NEW YORK (CNNMoney.com) -- For the first time in more than two years, the number of Americans filing for their first week of unemployment benefits fell below 400,000 last week -- a ray of hope in the one of the longest job droughts in U.S. history.
The number of initial claims fell to 388,000 in the week ended Dec. 25, down 34,000 from the week before, the Labor Department said Thursday.
The report marks the first time claims have broken below 400,000 since July 2008 -- two months before the financial crisis peaked with the Lehman Brothers bankruptcy.
"It's impressive to finally see unemployment claims fall below 400,000," said Stuart Hoffman, chief economist with PNC Financial Services, who said that if there were a magic number for unemployment claims, 400,000 would be it.
Though the figure is seasonally adjusted, Hoffman said the data can get distorted around the holiday period, and this week's number included the Christmas holiday.
"We need to see more evidence over the next few weeks, particularly in the early part of 2011, to know that this is a real downside breakout and fewer people are getting laid off," Hoffman said.
While it's just one component of a healthy job market, Hoffman said a downward trend in first-time unemployment claims would be a "major accomplishment."
The 4-week moving average of initial claims -- a number that tries to smooth out week-to-week volatility -- was 414,000, down 12,500 from the previous week.
The weekly number of new claims has been stuck between 400,000 and 500,000 for more than a year after peaking at 651,000 in March 2009.
But during the last month, claims have started to drift toward the lower end of the range.
It's not all good news. Even with the drop in new claimants, more than 4.5 million Americans are still receiving weekly unemployment insurance.
That's because firms have been slow in adding employees to their payrolls, and the second vital component for a strong job market, of course, is an upward trend in hiring.
The number of Americans filing for ongoing claims jumped 57,000 to 4,128,000 in the week ended Dec. 18, the latest data available. Ongoing claims reflect people who file each week after their initial claim until the end of their standard benefits, usually after 26 weeks.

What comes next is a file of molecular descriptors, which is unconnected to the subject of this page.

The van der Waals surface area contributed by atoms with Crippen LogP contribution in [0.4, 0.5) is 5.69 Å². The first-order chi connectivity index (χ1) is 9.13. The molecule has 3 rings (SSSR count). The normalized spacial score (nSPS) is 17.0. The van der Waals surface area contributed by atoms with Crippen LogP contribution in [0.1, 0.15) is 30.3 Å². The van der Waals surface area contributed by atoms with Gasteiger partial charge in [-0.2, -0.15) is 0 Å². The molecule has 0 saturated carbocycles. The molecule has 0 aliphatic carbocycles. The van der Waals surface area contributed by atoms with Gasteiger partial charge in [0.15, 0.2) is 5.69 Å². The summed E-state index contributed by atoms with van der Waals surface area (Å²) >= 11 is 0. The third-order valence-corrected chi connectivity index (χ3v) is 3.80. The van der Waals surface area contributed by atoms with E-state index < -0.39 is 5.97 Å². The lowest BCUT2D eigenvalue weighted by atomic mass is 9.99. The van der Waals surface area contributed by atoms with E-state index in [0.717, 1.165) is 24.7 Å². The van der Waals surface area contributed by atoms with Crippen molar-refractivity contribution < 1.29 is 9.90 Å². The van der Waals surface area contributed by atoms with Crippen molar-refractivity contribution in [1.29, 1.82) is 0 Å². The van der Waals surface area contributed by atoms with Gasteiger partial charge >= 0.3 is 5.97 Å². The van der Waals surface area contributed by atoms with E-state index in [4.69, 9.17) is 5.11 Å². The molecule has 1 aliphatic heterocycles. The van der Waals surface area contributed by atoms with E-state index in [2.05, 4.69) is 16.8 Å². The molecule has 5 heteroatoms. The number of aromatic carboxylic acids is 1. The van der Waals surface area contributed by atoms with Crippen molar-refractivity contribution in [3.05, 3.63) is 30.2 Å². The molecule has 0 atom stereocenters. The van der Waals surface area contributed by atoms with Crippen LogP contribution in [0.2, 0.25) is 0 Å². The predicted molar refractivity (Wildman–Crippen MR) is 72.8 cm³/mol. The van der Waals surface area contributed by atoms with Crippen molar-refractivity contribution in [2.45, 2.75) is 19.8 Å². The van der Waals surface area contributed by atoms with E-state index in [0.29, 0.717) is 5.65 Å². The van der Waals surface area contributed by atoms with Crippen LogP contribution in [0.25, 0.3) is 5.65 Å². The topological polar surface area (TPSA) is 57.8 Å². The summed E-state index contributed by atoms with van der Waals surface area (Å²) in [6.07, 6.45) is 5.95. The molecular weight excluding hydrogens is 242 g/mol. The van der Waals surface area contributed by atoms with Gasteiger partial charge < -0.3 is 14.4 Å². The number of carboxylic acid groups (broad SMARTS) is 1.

The 4-week moving average for ongoing claims fell to 4,120,000.
The continuing claims figures do not include those who have moved to state or federal extensions, or the roughly 3.5 million people who have exhausted up to 99 weeks of benefits.
The monthly jobless rate has remained above 9% for 19 straight months, the longest stretch on record since the Labor Department started tracking unemployment in 1949.
Though the hiring pace has been sluggish, Hoffman said the outlook for job growth is encouraging.
The Labor Department releases the December jobs report next week, and economists expect the labor market added 111,000 jobs during the month, according to a consensus estimate from Briefing.com. That would be up from a disappointing 39,000 jobs added in November.
Hoffman is even more optimistic, with a forecast of 150,000 job gains during the month. He also expects the November and October figures will be revised higher.
Still, Hoffman said the economy needs to be adding around 250,000 jobs a month consistently to make substantial progres in the overall jobs picture.
"It's going take a while to get the unemployment figures out of the shadows of the high numbers, but we're going to keep moving in the right direction over the coming year," Hoffman said.
Nike is opening up shop on Amazon.com and the company plans "big shifts" over the coming year. More
The Congressional Budget Office narrows its projection for when Treasury will run short on money if Congress doesn't raise or suspend the country's debt ceiling. More
Facebook CEO says its a "disgrace" people need to say white supremacist groups are wrong. More
In 1998, Ntsiki Biyela won a scholarship to study wine making. Now she's about to launch her own brand. More
A hundred years ago, women in the workplace looked a little different than they do now. But many of the basic tenets of how to dress for an office job remain true today. More